Identity management outfit OneLogin has revealed it's suffered a security incident that's seen “unauthorized access to OneLogin data in our US data region”, but has offered rather scarier information in different documents.
The company blog describes only "unauthorized access". In emails sent to customers seen by The Reg the company adds news that “customer data was potentially compromised.” And on a registration-required support page the threat is described as follows:
“All customers served by our US data center are affected; customer data was compromised, including the ability to decrypt encrypted data.”
Decrypt data? Woah! That's a bit more than mere unauthorized access.
OneLogin's blog does say that customers have been told what to do in the wake of the attack and the email we've seen does “strongly advise” customers to visit support page to which we have linked.
That page offers a long list of things customers need to do, ASAP, namely:
- Force a OneLogin directory password reset for your users;
- Generate new certificates for your apps that use SAML SSO;
- Generate new API credentials and OAuth tokens;
- Generate and apply new directory tokens for Active Directory Connectors and LDAP Directory Connectors;
- Update the API or OAuth credentials you use to authenticate to third-party directories like G Suite (Google), Workday, Namely, and UltiPro;
- Generate and apply new Desktop SSO tokens;
- Recycle any secrets stored in Secure Notes;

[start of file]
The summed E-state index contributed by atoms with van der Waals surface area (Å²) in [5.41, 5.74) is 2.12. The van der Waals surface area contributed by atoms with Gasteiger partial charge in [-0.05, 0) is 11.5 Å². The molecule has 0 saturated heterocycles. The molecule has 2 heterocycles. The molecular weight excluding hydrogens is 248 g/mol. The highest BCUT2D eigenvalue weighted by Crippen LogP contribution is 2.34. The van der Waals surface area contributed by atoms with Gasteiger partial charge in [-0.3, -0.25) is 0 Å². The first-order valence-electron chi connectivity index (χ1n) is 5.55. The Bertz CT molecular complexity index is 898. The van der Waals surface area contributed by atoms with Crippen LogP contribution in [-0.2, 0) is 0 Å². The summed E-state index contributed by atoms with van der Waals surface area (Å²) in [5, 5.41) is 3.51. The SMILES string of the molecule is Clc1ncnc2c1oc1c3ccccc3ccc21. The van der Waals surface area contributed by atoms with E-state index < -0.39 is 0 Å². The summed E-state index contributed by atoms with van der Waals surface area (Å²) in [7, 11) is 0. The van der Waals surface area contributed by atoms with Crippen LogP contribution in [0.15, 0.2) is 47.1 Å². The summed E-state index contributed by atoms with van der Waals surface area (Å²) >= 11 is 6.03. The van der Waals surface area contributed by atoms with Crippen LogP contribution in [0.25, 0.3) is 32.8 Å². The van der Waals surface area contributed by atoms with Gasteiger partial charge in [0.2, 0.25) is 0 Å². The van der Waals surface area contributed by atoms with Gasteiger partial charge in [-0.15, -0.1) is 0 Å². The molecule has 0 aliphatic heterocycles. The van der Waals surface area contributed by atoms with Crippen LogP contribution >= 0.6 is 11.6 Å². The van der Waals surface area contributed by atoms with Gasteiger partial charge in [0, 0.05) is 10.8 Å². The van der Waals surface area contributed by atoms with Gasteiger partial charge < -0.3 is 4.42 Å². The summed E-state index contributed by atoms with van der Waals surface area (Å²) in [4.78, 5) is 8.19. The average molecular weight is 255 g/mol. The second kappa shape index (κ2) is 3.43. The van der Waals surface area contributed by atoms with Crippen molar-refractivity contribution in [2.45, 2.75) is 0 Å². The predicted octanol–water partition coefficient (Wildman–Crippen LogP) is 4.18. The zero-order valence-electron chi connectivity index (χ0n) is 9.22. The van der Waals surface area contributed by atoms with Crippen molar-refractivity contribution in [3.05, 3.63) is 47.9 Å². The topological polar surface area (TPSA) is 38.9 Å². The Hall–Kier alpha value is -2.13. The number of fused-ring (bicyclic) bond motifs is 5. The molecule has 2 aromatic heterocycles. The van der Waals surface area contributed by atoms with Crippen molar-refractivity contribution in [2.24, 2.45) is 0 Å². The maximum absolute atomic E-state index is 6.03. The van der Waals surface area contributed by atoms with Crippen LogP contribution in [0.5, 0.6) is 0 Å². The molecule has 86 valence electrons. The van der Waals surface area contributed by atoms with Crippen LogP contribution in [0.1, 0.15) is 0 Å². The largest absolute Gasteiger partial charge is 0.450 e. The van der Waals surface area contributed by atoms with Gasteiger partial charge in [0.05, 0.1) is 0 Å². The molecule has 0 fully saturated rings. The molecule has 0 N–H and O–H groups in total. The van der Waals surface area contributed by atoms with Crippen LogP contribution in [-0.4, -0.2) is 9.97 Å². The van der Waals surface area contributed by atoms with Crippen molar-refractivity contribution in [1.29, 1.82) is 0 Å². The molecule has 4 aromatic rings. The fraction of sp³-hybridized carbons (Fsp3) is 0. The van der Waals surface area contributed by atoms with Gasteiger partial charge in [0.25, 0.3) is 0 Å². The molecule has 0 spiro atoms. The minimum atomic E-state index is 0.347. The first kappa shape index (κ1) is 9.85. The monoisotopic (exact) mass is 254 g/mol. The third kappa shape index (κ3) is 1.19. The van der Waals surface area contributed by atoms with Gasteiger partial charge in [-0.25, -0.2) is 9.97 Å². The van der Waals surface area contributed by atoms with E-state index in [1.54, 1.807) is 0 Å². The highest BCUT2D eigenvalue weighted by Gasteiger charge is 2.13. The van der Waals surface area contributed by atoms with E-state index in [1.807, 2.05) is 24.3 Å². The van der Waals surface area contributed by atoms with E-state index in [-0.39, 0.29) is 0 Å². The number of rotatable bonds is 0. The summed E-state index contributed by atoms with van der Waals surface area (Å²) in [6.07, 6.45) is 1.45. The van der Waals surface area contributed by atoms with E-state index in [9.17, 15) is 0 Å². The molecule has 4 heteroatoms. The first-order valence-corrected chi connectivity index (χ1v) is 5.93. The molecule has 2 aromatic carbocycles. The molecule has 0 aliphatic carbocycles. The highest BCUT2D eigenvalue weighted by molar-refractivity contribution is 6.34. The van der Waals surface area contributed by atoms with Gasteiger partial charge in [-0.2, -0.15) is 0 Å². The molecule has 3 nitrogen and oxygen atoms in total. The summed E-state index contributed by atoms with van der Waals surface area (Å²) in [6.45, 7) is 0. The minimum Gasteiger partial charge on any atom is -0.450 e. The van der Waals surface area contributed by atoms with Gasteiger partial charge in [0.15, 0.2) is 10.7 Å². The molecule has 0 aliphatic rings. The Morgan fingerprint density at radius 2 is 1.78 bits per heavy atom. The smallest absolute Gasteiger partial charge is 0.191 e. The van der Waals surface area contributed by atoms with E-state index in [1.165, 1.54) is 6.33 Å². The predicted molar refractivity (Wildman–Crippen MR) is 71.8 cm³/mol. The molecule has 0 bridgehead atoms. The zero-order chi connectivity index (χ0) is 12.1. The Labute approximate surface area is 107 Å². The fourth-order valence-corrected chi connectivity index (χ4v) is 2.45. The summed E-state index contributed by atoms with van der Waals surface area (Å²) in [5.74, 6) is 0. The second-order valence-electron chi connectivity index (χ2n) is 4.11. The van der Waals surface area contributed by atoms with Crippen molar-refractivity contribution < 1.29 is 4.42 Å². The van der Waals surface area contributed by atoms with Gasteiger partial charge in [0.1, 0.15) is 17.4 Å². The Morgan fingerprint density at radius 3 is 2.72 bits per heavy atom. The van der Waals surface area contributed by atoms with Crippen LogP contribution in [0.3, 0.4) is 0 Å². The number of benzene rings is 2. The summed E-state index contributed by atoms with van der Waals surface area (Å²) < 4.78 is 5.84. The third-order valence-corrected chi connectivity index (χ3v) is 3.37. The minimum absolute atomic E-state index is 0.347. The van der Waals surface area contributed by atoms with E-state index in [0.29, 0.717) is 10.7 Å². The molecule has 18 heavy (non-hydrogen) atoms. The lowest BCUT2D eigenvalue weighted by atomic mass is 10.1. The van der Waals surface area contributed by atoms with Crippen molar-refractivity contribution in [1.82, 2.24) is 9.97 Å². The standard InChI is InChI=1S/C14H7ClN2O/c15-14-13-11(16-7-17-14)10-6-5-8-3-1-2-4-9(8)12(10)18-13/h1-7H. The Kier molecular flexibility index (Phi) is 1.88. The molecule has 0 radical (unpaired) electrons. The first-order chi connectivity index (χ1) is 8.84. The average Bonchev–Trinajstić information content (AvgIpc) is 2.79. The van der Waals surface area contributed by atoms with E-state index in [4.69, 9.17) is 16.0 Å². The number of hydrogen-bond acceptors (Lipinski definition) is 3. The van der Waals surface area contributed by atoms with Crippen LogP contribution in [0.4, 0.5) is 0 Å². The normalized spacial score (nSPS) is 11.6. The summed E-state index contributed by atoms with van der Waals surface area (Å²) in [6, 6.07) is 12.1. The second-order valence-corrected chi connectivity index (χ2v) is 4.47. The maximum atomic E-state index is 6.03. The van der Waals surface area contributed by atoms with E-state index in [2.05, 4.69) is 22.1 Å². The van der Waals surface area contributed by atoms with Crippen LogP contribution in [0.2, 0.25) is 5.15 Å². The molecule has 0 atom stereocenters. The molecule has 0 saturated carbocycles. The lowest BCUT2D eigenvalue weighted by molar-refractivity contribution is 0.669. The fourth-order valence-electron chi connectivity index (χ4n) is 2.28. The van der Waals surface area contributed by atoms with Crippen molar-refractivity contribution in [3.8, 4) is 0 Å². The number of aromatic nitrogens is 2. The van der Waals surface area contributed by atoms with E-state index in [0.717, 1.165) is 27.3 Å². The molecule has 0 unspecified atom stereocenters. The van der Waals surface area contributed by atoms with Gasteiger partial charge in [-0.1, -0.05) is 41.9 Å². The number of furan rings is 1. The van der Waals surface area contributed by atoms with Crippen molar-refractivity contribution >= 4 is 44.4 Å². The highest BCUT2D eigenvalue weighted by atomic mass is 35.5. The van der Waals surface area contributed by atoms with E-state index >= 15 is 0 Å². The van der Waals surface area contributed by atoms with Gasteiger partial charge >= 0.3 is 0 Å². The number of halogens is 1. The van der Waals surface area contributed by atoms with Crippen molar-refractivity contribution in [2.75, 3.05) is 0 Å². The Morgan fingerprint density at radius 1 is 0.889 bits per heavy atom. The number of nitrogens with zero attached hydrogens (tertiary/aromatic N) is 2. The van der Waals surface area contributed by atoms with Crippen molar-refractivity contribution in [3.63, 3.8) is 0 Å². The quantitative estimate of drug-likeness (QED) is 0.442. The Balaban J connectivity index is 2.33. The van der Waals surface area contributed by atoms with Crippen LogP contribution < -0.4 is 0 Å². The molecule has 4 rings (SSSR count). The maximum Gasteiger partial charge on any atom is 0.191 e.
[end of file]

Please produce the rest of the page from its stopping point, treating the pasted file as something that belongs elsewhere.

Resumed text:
- Update the credentials you use to authenticate to 3rd party apps for provisioning;
- Update the admin-configured login credentials for apps that use form-based authentication;
- Have your end-users update their passwords for the form-based authentication apps that they can edit, including personal apps;
- Replace your RADIUS shared secrets.
That long list might perhaps be why OneLogin's been a bit brief in public: it's a lot of stuff to get done and could set tongues-a-wagging if the extent of the risk became widely known.
Which was bound to happen anyway.
The company says it is “working with an independent security firm to determine how the unauthorized access happened and verify the extent of the impact of this incident.” In the email to customers it adds that it can't reveal all, due to the involvement of law enforcement agencies. The blog says the company is “actively working to determine how best to prevent such an incident from occurring in the future and will update our customers as these improvements are implemented.”
OneLogin offers a single sign-on and other authentication management services it says gives “employees, customers and partners with secure access to your cloud and company apps on any device.”
It's not the only such outfit: The Register in no way suggests that the likes of Okta, VMware and Citrix have been attacked, but notes all offer single-sign-on across lots of cloudy apps and are therefore obviously a tasty target for criminals who want to get their hands on lots of credentials with one hit. ®